There is an abundance of talent in the receiver corps and the reinstatement of Von Pearson only makes the unit better. Marquez North suffered a minor knee sprain, but has since returned to practice. Pearson had 393 yards in catches and five touchdowns last year. North had 30 receptions for 320 yards and four touchdowns. But Alton "Pig" Howard remains a wild card. Howard has, according to Jones, had a great pre-season camp, but there are other things deficient in his preparation, which led Jones to suspend him indefinitely before the Bowling Green game, though it is suspected that Howard should be back for Oklahoma.

"This is something that's been going on for months," Jones said.

Howard had 618 yards on 54 catches with a touchdown. His yardage and receptions led the team last year. Croom will miss with a knee injury, but the receiver corps is stacked.

Defensively, much of the focus has been on Curt Maggitt and Cam Sutton. Maggitt had 38 solo tackles and 11 sacks a year ago and is touted as one of the top defensive frontmen in the nation.

" We are getting very strong leadership on the defensive side of the ball with Curt Maggitt, but we need more. He can't do it all," said Jones. "Leadership is hard. You can't just do it when it's convenient. You lead when it's difficult. You really find out about your football team when you get into these later practices. You find out what type of resiliency you have, and it challenges your leadership."

Defensive back Cam Sutton had 37 total tackles last year to go with three picks and he's been asserting himself as a leader. He thought a group was loafing, so he called them back and made them double-time it back to the playing field.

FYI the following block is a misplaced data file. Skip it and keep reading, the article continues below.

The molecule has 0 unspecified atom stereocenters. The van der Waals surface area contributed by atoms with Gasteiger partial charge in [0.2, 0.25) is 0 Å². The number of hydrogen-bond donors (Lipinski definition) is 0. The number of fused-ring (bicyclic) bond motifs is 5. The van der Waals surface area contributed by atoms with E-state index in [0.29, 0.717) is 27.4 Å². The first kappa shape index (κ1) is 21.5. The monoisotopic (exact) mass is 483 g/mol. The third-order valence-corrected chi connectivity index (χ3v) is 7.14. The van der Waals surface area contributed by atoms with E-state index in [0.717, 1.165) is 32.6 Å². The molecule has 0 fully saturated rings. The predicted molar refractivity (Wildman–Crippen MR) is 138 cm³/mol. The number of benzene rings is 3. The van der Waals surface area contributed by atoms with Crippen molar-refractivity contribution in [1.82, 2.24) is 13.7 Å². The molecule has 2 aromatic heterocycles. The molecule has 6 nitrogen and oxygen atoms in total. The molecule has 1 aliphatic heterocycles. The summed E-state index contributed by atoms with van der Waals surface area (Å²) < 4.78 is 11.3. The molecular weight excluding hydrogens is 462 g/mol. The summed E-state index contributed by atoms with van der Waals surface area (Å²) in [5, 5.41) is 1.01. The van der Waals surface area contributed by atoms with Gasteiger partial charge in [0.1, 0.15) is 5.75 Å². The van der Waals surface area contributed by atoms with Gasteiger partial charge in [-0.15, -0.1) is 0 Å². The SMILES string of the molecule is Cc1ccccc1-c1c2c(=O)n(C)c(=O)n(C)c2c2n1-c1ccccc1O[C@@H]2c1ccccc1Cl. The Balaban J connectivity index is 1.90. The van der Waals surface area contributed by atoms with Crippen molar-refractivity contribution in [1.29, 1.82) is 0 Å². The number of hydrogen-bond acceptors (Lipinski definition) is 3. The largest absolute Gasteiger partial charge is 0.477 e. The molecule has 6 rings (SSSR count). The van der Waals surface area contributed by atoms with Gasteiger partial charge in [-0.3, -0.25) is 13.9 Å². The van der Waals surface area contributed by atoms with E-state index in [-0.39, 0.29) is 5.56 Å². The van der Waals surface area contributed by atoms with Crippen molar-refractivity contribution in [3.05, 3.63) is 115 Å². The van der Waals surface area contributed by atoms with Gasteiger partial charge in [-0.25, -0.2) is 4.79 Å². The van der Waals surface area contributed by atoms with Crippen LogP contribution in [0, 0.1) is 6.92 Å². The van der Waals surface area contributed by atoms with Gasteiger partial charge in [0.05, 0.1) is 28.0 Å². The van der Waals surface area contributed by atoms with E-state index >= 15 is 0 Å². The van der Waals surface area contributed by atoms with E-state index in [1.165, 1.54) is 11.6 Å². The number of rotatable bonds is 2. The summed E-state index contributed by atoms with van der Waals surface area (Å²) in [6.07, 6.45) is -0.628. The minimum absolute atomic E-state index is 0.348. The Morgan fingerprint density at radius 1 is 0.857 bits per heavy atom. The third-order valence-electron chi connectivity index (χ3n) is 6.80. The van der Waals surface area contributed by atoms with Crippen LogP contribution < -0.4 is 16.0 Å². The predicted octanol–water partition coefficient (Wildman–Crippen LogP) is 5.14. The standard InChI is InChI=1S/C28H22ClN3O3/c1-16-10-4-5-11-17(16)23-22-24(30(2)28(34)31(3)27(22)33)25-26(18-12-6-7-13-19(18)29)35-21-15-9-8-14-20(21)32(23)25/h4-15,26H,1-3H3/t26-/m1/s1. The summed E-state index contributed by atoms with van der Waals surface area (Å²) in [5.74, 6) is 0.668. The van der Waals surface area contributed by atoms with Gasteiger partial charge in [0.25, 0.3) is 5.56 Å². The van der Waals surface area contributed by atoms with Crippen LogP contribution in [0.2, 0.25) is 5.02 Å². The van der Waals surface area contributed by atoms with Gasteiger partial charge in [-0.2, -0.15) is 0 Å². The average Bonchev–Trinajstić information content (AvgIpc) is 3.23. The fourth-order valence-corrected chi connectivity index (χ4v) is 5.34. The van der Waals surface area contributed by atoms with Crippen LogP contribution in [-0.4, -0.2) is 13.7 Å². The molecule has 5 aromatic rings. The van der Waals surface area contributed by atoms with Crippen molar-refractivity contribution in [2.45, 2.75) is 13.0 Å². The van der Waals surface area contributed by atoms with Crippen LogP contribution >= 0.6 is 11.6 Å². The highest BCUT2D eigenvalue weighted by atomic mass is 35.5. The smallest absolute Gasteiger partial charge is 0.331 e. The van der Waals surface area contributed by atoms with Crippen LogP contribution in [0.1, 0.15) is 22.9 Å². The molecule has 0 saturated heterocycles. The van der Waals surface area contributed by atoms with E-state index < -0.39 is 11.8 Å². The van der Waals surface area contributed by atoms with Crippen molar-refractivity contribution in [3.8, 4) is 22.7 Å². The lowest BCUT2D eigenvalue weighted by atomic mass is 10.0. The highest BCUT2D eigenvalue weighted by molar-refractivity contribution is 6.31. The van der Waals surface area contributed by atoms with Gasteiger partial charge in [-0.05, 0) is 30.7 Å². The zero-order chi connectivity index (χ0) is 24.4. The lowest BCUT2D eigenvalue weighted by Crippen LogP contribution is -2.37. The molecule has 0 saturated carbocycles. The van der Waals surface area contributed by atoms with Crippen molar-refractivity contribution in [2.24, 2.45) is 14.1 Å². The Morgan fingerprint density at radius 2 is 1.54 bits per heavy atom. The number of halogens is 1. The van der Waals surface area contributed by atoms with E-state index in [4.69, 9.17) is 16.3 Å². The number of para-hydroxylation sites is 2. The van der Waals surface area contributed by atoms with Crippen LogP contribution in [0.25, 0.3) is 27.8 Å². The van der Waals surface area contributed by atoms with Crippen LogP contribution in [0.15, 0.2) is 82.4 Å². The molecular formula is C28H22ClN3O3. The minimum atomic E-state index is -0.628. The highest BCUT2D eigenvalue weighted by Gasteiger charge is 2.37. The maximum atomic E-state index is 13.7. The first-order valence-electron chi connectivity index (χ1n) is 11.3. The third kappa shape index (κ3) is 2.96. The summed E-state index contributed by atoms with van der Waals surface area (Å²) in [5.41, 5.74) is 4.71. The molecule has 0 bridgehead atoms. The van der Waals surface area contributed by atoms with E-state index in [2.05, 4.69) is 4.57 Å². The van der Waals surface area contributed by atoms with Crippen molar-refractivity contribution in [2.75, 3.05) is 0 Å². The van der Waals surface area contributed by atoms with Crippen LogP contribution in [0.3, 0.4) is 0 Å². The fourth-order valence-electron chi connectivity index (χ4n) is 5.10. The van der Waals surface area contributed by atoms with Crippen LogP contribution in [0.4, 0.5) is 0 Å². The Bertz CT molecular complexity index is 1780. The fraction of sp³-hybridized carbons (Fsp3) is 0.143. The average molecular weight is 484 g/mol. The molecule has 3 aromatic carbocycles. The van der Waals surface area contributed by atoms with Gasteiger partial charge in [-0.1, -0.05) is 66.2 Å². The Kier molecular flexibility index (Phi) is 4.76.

"It's an opportunity to step up and lead the team; being a leader, you don't need coaches to tell you to be a leader, you just do it," Sutton said. "A lot of leaders across the board on defense. We have a lot of guys back hungry this year."

The Vols expect big things from defensive end Derek Barnett and freshman defensive tackle Khalil McKenzie, who enters his first year as a physical specimen. He'll need to mature and learn the nuances of the position, especially against great offensive lines in the SEC, like Georgia, Alabama and Arkansas to name a few.

Jones' mantra has been to make the team one percent better every day. The one percents add up and if all goes well, the coach hopes to improve on last year's 7-6 overall mark. The Vols have eight games in the state of Tennessee this year, but some tough road games. Florida, Missouri and Alabama are included among them. But three tough battles, Oklahoma, Georgia and Arkansas, are in Neyland Stadium.

The Vols, on paper, should be favored in seven games. That leaves five games that could tilt the season into a memorable one or a disappointment. Oklahoma, Georgia, Alabama, Arkansas and Missouri will be pivotal games. If the Vols can win two of those five, they'll have a nine-win season. The schedule sets up pretty well for the Vols. Their crossovers are Bama and Arkansas and some of the bigger games, like Georgia and Alabama, come after those teams have challenging battles the week before.

Keys to the Vols success this year will center on how this team matures, handles the spotlight, the hype and the big games. If this team understands that it will likely experience deficits in the big games and adversity all season, yet rise above, this could be a special season for the Volunteers.